West End Healthline
By Anna Dovre, MD
If you’ve ever lived through a Minnesota winter, you’re certainly no stranger to the “penguin walk,” that goofy way we all adapt to icy sidewalks by taking small, careful, shuffling steps. But even the emperor penguins among us have a tale (and a bruise) or two from slipping and falling in wintry conditions. As we look forward to the coming spring, we can cast our eyes with hope toward drier and safer surfaces on the horizon. However, the risk of falling does not just melt away with the dwindling snowbanks.
Falls, and the injuries that can result, are a serious medical concern, and it’s worth taking some time to consider your own risk factors and options for fall prevention.
Frequent falls can not only have detrimental impacts on your health, they can also be expensive: from frequent emergency room visits, to overnight stays in a hospital or rehab facility. If you have fallen in the past year, have had a fall-related injury or feel unsteady when standing or walking, you should be assessed by your primary care provider. Together, you can create a strategy to decrease your risk of falls, to help you feel stronger and more confident at home and ultimately to maximize your health and independence.
Many factors can impact your risk of falls, including your balance, strength, blood pressure, medications, environment and your cognitive and psychological health. It’s important to make sure you are having your vision and hearing checked regularly and staying up to date on your eyeglasses prescription. If you take medications to help you sleep or improve your mood or medications that affect your blood pressure you could also be at increased risk of falls. Together you and your healthcare provider can work on limiting the quantity and dosages of your medications, minimizing potential drug interactions and side effects.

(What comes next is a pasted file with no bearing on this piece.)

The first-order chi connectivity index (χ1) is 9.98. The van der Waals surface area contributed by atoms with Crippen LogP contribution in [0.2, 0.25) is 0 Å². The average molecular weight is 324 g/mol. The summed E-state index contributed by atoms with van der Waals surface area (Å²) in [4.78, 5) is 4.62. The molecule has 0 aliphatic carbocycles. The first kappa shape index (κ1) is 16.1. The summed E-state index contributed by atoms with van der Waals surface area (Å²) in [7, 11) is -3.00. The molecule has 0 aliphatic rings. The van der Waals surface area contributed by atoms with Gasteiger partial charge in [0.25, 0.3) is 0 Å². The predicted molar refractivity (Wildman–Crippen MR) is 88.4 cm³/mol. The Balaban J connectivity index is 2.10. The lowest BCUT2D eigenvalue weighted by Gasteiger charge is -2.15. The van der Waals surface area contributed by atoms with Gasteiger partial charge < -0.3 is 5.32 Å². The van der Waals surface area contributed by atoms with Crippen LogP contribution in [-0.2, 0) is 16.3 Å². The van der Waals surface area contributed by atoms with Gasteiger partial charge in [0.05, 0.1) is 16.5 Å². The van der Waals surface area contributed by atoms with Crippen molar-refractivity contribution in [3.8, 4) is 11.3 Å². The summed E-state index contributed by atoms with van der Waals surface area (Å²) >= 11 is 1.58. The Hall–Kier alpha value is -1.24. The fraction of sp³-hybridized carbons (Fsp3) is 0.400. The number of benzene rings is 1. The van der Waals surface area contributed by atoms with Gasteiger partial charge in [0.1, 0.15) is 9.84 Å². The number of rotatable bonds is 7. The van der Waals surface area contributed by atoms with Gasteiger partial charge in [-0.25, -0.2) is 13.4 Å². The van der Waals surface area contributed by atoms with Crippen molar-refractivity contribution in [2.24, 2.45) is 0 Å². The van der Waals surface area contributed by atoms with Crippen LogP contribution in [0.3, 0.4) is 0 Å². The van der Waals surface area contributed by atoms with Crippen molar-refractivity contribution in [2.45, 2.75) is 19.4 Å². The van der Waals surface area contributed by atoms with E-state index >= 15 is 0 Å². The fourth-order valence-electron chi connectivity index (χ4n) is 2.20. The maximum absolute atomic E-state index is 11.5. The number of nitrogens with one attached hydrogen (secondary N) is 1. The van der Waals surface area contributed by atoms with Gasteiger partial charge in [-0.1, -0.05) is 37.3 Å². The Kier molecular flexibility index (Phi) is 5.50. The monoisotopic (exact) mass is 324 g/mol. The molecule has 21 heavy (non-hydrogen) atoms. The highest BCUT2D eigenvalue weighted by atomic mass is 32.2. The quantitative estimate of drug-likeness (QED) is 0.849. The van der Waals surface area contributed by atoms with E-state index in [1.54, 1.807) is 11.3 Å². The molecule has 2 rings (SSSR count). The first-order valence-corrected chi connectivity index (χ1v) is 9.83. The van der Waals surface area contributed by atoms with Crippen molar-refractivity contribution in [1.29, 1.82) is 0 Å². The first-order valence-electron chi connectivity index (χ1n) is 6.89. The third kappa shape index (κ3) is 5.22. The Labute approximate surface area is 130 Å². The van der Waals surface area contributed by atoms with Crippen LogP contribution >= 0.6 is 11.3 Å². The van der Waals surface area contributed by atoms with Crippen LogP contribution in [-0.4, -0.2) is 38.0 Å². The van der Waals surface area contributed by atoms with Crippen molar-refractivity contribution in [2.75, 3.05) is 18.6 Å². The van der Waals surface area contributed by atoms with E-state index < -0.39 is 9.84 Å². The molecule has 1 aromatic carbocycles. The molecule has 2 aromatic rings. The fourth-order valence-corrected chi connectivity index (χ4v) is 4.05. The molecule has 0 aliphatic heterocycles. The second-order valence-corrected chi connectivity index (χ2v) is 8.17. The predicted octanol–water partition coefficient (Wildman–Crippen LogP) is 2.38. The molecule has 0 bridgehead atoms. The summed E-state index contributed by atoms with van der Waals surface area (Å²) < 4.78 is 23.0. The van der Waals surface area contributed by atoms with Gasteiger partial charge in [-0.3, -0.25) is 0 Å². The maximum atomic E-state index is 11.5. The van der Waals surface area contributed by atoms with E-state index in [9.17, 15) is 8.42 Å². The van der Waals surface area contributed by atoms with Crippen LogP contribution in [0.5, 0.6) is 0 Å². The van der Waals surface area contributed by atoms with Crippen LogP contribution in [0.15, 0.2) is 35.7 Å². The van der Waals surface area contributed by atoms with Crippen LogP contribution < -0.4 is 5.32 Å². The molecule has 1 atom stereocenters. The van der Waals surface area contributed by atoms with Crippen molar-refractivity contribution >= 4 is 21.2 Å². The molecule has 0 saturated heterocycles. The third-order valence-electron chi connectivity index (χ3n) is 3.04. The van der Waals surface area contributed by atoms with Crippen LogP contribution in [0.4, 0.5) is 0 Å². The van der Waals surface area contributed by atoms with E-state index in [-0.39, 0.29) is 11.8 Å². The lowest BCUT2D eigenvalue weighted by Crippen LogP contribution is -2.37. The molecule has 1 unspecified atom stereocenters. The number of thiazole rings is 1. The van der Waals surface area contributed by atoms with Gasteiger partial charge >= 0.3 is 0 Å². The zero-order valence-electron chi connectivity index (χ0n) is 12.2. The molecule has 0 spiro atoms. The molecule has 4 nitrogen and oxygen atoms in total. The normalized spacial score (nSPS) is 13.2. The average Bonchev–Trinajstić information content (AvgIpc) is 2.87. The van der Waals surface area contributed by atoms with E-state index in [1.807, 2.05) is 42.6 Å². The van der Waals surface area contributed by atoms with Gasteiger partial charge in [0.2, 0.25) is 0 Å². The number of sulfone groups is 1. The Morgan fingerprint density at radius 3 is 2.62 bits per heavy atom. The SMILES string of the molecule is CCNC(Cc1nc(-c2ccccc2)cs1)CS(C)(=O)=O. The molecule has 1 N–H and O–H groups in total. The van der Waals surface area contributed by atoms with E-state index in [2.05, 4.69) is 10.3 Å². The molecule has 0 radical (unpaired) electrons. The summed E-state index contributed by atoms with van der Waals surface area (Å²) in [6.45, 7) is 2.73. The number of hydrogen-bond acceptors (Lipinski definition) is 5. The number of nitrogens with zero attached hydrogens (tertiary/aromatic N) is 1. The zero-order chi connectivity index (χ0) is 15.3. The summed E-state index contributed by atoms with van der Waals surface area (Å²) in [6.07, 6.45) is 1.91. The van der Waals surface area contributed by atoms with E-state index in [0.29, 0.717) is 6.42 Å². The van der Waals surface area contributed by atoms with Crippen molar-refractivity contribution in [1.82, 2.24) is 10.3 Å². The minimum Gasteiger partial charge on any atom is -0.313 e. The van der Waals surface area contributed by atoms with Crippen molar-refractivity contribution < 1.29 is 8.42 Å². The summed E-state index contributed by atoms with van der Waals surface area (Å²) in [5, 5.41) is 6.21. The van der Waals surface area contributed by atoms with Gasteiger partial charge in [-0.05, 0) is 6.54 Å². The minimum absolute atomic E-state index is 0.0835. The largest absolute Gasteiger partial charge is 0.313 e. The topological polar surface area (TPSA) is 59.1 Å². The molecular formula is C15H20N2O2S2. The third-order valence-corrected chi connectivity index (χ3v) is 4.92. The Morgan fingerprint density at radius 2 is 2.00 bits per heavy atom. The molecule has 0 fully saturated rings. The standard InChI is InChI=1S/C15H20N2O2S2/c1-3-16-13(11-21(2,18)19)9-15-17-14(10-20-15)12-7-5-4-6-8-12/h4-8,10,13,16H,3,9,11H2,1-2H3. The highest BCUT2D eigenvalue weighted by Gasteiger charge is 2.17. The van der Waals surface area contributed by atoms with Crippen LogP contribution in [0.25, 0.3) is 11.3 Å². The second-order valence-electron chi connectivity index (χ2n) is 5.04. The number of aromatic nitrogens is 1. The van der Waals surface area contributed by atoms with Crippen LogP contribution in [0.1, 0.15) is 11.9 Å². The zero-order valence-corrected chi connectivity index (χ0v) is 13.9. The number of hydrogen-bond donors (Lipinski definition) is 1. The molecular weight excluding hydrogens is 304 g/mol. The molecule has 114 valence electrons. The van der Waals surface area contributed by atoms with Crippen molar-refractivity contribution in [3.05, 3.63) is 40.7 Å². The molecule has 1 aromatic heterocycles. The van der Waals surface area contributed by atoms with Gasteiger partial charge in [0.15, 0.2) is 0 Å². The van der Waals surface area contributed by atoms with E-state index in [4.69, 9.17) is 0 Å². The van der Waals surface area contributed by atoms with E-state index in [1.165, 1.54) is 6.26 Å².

Exercise can reduce the risk of falls in adults 60 and older by up to 15%. In addition, multiple types of exercise can reduce the risk of fall-related broken bones by up to 30%. Physical therapy as well as individual and group exercise classes, including Tai chi or yoga, can help identify areas of weakness and find ways to improve your balance, strength and flexibility. The Senior LinkAge Line (800-333-2433) is a free helpline through the state of Minnesota that can connect you with a variety of supportive resources, including local exercise programs and fall prevention classes.
Home is where the heart is, they say. It’s also where the hazards are. Most falls happen at home and are preventable. It is important to make sure you are using the appropriate shoes and assistive devices for you, such as canes or walkers. Certain changes in your home environment can help reduce the risk of falls: having a ramp instead of stairs; smooth, durable floors that are clear of extension cords or loose rugs; grab bars that are located near any stairs, toilets, bathtubs or showers and night lights in the bedroom and/or bathroom. With some time and effort on the front end, these changes can actually save you money in the long term by allowing you to remain safe and independent in your own home for a longer period of time.
The winter may be behind us, but there are still plenty of hazards ahead. Paying attention to your own risk factors and making some changes in your life can keep you safe from falls and keep you on your feet to fully enjoy the summer ahead.
Dr. Anna Dovre is a family physician at Allina Health United Family Physicians, 233 Grand Ave, Saint Paul, MN 55102; 651-241-5200.